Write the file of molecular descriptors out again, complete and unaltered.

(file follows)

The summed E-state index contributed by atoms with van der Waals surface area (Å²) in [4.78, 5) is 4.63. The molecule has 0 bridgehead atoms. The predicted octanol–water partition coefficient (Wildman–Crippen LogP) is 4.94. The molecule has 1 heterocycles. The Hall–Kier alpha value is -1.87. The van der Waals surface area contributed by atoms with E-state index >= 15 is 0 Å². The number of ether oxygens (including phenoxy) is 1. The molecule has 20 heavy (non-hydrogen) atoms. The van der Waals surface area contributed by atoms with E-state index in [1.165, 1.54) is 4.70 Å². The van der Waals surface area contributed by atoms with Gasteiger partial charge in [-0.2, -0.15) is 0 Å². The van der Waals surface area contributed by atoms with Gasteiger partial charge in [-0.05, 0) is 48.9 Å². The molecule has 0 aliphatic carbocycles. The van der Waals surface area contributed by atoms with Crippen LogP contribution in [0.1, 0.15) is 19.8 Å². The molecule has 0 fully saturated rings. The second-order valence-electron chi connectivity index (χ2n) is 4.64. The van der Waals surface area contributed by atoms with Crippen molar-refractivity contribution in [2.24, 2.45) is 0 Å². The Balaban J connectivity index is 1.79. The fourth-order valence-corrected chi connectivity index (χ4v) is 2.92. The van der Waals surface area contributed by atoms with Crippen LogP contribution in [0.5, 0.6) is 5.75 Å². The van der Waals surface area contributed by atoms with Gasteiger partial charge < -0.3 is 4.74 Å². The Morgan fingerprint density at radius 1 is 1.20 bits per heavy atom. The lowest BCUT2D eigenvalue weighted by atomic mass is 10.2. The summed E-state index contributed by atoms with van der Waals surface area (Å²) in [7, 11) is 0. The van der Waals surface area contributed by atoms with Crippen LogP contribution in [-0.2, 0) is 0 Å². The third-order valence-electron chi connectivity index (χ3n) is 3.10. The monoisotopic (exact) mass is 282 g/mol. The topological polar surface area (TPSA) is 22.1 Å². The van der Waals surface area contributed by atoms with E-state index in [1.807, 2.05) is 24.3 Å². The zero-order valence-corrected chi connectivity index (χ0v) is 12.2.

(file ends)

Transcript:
The summed E-state index contributed by atoms with van der Waals surface area (Å²) in [4.78, 5) is 4.63. The molecule has 0 bridgehead atoms. The predicted octanol–water partition coefficient (Wildman–Crippen LogP) is 4.94. The molecule has 1 heterocycles. The Hall–Kier alpha value is -1.87. The van der Waals surface area contributed by atoms with E-state index >= 15 is 0 Å². The number of ether oxygens (including phenoxy) is 1. The molecule has 20 heavy (non-hydrogen) atoms. The van der Waals surface area contributed by atoms with E-state index in [1.165, 1.54) is 4.70 Å². The van der Waals surface area contributed by atoms with Gasteiger partial charge in [-0.2, -0.15) is 0 Å². The van der Waals surface area contributed by atoms with Gasteiger partial charge in [-0.05, 0) is 48.9 Å². The molecule has 0 aliphatic carbocycles. The van der Waals surface area contributed by atoms with Crippen LogP contribution in [0.1, 0.15) is 19.8 Å². The molecule has 0 fully saturated rings. The second-order valence-electron chi connectivity index (χ2n) is 4.64. The van der Waals surface area contributed by atoms with Crippen molar-refractivity contribution in [2.24, 2.45) is 0 Å². The Balaban J connectivity index is 1.79. The fourth-order valence-corrected chi connectivity index (χ4v) is 2.92. The van der Waals surface area contributed by atoms with Crippen LogP contribution in [0.5, 0.6) is 5.75 Å². The van der Waals surface area contributed by atoms with Gasteiger partial charge < -0.3 is 4.74 Å². The Morgan fingerprint density at radius 1 is 1.20 bits per heavy atom. The lowest BCUT2D eigenvalue weighted by atomic mass is 10.2. The summed E-state index contributed by atoms with van der Waals surface area (Å²) in [7, 11) is 0. The van der Waals surface area contributed by atoms with Crippen LogP contribution in [-0.2, 0) is 0 Å². The third-order valence-electron chi connectivity index (χ3n) is 3.10. The monoisotopic (exact) mass is 282 g/mol. The topological polar surface area (TPSA) is 22.1 Å². The van der Waals surface area contributed by atoms with E-state index in [1.807, 2.05) is 24.3 Å². The zero-order valence-corrected chi connectivity index (χ0v) is 12.2.